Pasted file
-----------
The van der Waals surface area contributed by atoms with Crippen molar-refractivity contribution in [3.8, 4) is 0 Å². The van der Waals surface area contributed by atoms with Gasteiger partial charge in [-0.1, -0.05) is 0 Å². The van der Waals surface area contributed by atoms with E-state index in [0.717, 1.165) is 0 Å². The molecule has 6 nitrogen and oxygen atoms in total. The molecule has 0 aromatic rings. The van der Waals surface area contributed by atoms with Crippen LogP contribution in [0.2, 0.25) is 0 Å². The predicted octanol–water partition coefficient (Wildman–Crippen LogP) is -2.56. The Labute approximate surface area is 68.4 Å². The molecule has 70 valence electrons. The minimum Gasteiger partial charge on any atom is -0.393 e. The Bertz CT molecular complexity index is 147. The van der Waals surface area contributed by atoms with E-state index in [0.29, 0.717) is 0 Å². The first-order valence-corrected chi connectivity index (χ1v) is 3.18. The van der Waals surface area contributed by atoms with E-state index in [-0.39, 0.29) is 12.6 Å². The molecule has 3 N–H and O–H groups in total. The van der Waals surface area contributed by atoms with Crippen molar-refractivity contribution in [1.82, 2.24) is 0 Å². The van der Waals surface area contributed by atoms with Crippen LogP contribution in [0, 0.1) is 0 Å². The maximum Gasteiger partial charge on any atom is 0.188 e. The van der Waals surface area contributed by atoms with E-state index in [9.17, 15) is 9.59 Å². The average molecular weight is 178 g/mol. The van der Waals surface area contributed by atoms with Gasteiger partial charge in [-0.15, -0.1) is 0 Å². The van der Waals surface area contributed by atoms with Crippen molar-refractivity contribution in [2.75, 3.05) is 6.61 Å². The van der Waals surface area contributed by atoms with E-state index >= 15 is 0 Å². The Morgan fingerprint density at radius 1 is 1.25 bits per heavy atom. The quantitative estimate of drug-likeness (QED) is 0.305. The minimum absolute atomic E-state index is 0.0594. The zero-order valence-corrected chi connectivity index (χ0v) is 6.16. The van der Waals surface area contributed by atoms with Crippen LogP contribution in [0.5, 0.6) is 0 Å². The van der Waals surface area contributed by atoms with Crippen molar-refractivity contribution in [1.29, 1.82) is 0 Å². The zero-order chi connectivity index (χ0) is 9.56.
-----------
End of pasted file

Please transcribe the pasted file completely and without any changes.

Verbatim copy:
The van der Waals surface area contributed by atoms with Crippen molar-refractivity contribution in [3.8, 4) is 0 Å². The van der Waals surface area contributed by atoms with Gasteiger partial charge in [-0.1, -0.05) is 0 Å². The van der Waals surface area contributed by atoms with E-state index in [0.717, 1.165) is 0 Å². The molecule has 6 nitrogen and oxygen atoms in total. The molecule has 0 aromatic rings. The van der Waals surface area contributed by atoms with Crippen LogP contribution in [0.2, 0.25) is 0 Å². The predicted octanol–water partition coefficient (Wildman–Crippen LogP) is -2.56. The Labute approximate surface area is 68.4 Å². The molecule has 70 valence electrons. The minimum Gasteiger partial charge on any atom is -0.393 e. The Bertz CT molecular complexity index is 147. The van der Waals surface area contributed by atoms with E-state index in [0.29, 0.717) is 0 Å². The first-order valence-corrected chi connectivity index (χ1v) is 3.18. The van der Waals surface area contributed by atoms with E-state index in [-0.39, 0.29) is 12.6 Å². The molecule has 3 N–H and O–H groups in total. The van der Waals surface area contributed by atoms with Crippen molar-refractivity contribution in [1.82, 2.24) is 0 Å². The van der Waals surface area contributed by atoms with Crippen LogP contribution in [0, 0.1) is 0 Å². The maximum Gasteiger partial charge on any atom is 0.188 e. The van der Waals surface area contributed by atoms with E-state index in [9.17, 15) is 9.59 Å². The average molecular weight is 178 g/mol. The van der Waals surface area contributed by atoms with Gasteiger partial charge in [-0.15, -0.1) is 0 Å². The van der Waals surface area contributed by atoms with Crippen molar-refractivity contribution in [2.75, 3.05) is 6.61 Å². The van der Waals surface area contributed by atoms with E-state index >= 15 is 0 Å². The Morgan fingerprint density at radius 1 is 1.25 bits per heavy atom. The quantitative estimate of drug-likeness (QED) is 0.305. The minimum absolute atomic E-state index is 0.0594. The zero-order valence-corrected chi connectivity index (χ0v) is 6.16. The van der Waals surface area contributed by atoms with Crippen LogP contribution in [0.5, 0.6) is 0 Å². The van der Waals surface area contributed by atoms with Crippen molar-refractivity contribution in [1.29, 1.82) is 0 Å². The zero-order chi connectivity index (χ0) is 9.56.